Public Information Statement
Issued by NWS Portland, ME

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NOUS41 KGYX 201221

820 AM EDT SAT MAY 20 2017


Yesterday we discussed the threat of cold water immersion with a new
Beach Hazards Statement to address the threat of paddle craft risk
along our cold North Atlantic ocean waters. However, the threat of
cold water drownings expand inland as water temperatures in our
larger lakes are currently not much warmer than the ocean with
readings in the lower to mid 50s. Water temperatures and a complete
lakes forecast package for Sebago lake and Lake Winnipesaukee can be

Cold water is defined as any water with a temperature of 70 degrees
Fahrenheit or lower. Boaters should always be aware of the dangers
of cold water, particularly during the early part of the boating
season when the water is colder and where there are not many other
boaters around to help.

The first hazards of cold water are panic and shock. The initial
shock can severely strain the body and may cause instant cardiac
arrest. Survivors of cold water accidents often describe having
their breath "knocked out" of them upon their first impact with the
water. Disorientation may also occur after cold water immersion.

Recent annual boating statistics issued by the United States
Department Of Homeland Security and the Coast Guard indicate that
water temperatures resulted in 103 deaths with water temperatures in
the 60s.  Another 140 fatalities occurred nationally with water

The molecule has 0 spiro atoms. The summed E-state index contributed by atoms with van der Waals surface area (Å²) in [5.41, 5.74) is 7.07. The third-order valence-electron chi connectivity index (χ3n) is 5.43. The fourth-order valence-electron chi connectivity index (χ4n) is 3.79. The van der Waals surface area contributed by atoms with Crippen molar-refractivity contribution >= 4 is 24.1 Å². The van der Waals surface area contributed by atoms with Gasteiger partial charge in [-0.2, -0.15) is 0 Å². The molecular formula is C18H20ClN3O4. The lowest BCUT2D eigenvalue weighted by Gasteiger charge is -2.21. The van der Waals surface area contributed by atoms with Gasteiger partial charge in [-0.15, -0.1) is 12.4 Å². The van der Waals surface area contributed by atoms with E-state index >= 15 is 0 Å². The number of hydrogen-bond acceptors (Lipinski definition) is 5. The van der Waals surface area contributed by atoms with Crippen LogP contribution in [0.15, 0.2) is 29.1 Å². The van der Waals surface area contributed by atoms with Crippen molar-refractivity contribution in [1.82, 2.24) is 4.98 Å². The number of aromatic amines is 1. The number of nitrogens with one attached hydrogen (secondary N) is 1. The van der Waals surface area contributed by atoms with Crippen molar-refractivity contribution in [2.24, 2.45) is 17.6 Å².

temperatures in the 50s, while 56 cases occurred with water
temperatures in the 40s.  In Maine, there were a total of 32
accidents and 18 fatalities during the year.  In New Hampshire,
there were a total of 53 accidents resulting in 4 fatalities.
Several of these accidents occurred on warm, sunny days, but with
very cold water temperatures on the lakes, rivers and the ocean
during the springtime.

So please allow for extra caution if boating early in the season. Be
on alert for gusty winds or choppy seas that can easily capsize a
small craft. The frequency of boating accidents vary considerably.
However, trends begin to appear when reviewing statistics
nationally.  The following are annual boating statistics, courtesy
of the United States Coast Guard and the Department of Homeland

Security executive summary...
* In recent boating statistics, the coast guard counted 4158
  accidents that involved 626 deaths, 2613 injuries and 42 million
  dollars of damage to property as a result of recreational boating

* Seventy percent of all fatal boating accident victims drowned, and
  of those, eight-five percent were not reported as wearing a life

* Only twenty-five percent of deaths occurred on boats where the
  operator had received boating safety instruction.  Eight out of
  every 10 boaters who drowned were using boats less than 21 feet in

* Operator inattention, improper lookout, operator inexperience,
  excessive speed and alcohol rank as the top five primary
  contributing factors in accidents.

* Alcohol use is the leading contributing factor in fatal boating
  accidents; it was listed as the leading factor in 17 percent of
  the deaths.

* Twenty two children under age thirteen lost their lives while
  boating. Only two of those drowned were wearing a life jacket as
  required to do so by law.

* The most common types of vessels involved in reported accidents
  were open motorboats (forty seven percent), followed by personal
  watercraft (17 percent) and then cabin motorboats (15 percent).

Again, to increase your safety, consult the forecasts before
venturing out on the lakes. Complete forecasts for Sebago Lake and
Lake Winnipesaukee can be found at

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